CAAMFest Daily Blog – Wednesday, March 19, 2014

Masahiro Sugano, director of "Cambodian Son," accepts the CAAMFest 2014 Documentary Competition Award on Sunday, March 16, 2014. (Photo by Leanne Koh.)

CAAMFest 2014 Award Winners

By Momo Chang, Wednesday, March 19, 2014

From socially-charged documentaries to quirky coming-of-age narratives, CAAMFest is thrilled to announce the award winners of this year’s festival.

The Comcast Narrative Award goes to “Farah Goes Bang,” directed by Meera Menon. The Documentary Award goes to “Cambodian Son,” directed by Masahiro Sugano. The Remy Martin Filmmaker Award goes to “Ilo Ilo,” directed by Anthony Chen. The Loni Ding Award for Social Issue Documentary goes to “Why We Rise,” directed by Brian Redondo & Corinne Manabat. The APCA Student Film Award goes to “Lan Yan,” directed by Danielle Schmidt and “Grand Canal” by Johnny Ma. Congratulations to all of our festival winners so far! We will announce the Audience Award winner after the festival. Check back at

Originally posted at CAAMFest (

“East Side Sushi”—An Underdog Story

By Ashlyn Perri, Wednesday, March 19, 2014

While eating at a diner one day, Director Anthony Lucero saw the Latino dishwasher in the back and wondered, “What does he want to do with his life? What does he aspire to be?” Thus came the inspiration for his directorial debut, “East Side Sushi,” which follows Juana Martinez (Dianna Torres), a single mother working to support her aging father and young daughter. After being robbed at her family’s fruit stand, Juana gets a job at a local Japanese restaurant. Her growing passion for sushi and her talent in the kitchen do not go unnoticed by Aki (Yutaka Takeuchi), the lead sushi chef. However, she is met with opposition by the restaurant owner as she does not meet the traditional expectations of a sushi chef. To prove her worth, she enters a sushi making competition, where she showcases her signature roll: the Green Diablo Roll. This bittersweet film, a Bay Area local production, explores the very real notion of food authenticity through the lens of gender and race.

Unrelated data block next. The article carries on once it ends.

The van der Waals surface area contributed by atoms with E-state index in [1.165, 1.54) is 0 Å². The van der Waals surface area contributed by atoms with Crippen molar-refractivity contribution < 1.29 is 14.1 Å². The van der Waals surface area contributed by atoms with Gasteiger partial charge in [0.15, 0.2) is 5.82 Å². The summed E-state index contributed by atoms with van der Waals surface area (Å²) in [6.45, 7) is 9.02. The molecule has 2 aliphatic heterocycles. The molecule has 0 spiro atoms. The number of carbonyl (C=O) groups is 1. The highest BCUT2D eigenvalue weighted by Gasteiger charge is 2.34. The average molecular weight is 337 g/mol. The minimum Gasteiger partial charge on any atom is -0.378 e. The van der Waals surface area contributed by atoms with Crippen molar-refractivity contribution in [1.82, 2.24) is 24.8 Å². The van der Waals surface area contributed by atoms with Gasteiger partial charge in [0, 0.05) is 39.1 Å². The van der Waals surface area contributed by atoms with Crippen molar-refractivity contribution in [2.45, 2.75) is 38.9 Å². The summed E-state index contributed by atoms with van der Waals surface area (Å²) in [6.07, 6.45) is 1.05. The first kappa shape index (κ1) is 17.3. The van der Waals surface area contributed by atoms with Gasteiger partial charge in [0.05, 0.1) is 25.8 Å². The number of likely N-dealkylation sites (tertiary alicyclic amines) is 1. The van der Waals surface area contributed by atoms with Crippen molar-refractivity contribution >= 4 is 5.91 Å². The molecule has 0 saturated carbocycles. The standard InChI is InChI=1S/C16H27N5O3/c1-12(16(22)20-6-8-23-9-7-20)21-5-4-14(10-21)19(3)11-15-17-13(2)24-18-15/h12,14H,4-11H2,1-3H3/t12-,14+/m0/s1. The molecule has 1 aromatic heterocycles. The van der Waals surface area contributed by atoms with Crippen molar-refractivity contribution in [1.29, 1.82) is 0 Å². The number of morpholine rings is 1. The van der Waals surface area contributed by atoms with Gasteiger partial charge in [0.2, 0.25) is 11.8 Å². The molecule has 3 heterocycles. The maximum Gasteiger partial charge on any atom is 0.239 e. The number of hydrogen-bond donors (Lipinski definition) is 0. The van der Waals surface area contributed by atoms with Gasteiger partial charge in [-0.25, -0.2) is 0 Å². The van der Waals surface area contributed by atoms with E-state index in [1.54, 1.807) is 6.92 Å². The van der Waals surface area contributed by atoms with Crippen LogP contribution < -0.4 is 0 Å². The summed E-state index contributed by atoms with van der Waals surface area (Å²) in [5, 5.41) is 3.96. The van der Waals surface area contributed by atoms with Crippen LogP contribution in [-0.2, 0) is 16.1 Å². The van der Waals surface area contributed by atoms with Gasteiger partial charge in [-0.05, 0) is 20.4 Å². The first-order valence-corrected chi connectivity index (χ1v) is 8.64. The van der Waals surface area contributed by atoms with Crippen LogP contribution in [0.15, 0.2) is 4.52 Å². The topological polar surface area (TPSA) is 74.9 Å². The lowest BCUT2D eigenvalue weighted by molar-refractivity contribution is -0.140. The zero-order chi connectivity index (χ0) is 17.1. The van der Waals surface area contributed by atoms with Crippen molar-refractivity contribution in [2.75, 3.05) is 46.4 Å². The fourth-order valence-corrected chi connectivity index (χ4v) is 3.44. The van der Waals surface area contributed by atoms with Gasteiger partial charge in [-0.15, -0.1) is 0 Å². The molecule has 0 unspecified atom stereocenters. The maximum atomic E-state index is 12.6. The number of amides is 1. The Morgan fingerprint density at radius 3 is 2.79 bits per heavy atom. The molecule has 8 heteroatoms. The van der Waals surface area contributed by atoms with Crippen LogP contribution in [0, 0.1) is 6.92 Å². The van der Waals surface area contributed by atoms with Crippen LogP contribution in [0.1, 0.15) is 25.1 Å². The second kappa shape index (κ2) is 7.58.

"East Side Sushi" director (left) Anthony Lucero with actors Dianna Torres and Yutaka Takeuchi. (Photo: Michael Jeong Photography.)

I sat down with Lucero during CAAMFest 2014 to talk about the making of the Green Diablo Roll and why he believes this story is important.

How did you come up with the Green Diablo Roll?

AL: I was trying to think how could we wrap sushi without using the nori. I saw a poblano pepper and was like maybe. So I wrote [in the screenplay] that she wraps [the sushi] in the poblano pepper. I didn’t even know if that was possible. When I gave [the screenplay] to Tomoharu (Nakamura)—the sushi chef consultant on the film—to look at, I wasn’t sure if he would understand. He calls me up one day and he’s like, “Come to the restaurant, I want to show you the competition food.” So I go to Tomoharu’s restaurant [and] he does the Green Diablo Roll! I was like, “Is that a roasted poblano?” I was freaking out. He totally shocked me! He said it was very difficult to make the Green Diablo Roll, to actually get the pepper just flat and straight. You have to peel off the skin and just roll it perfectly.
Why are people so interested in this story?

AL: A lot of people can relate to Juana. I think all the characters are relatable but I think it’s an underdog story and people love underdogs. I think if you’re male or female, old or young you can relate to Juana and her struggle.

Catch “East Side Sushi” this Thursday, March 20 at 9 pm at New People Cinema in San Francisco’s Japantown and two encore presentations Saturday and Sunday at the New Parkway Theater in Oakland, CA at 5:30 pm and 12:30 pm, respectively.

The opinions expressed are solely those of the author and do not necessarily reflect the views of Comcast.

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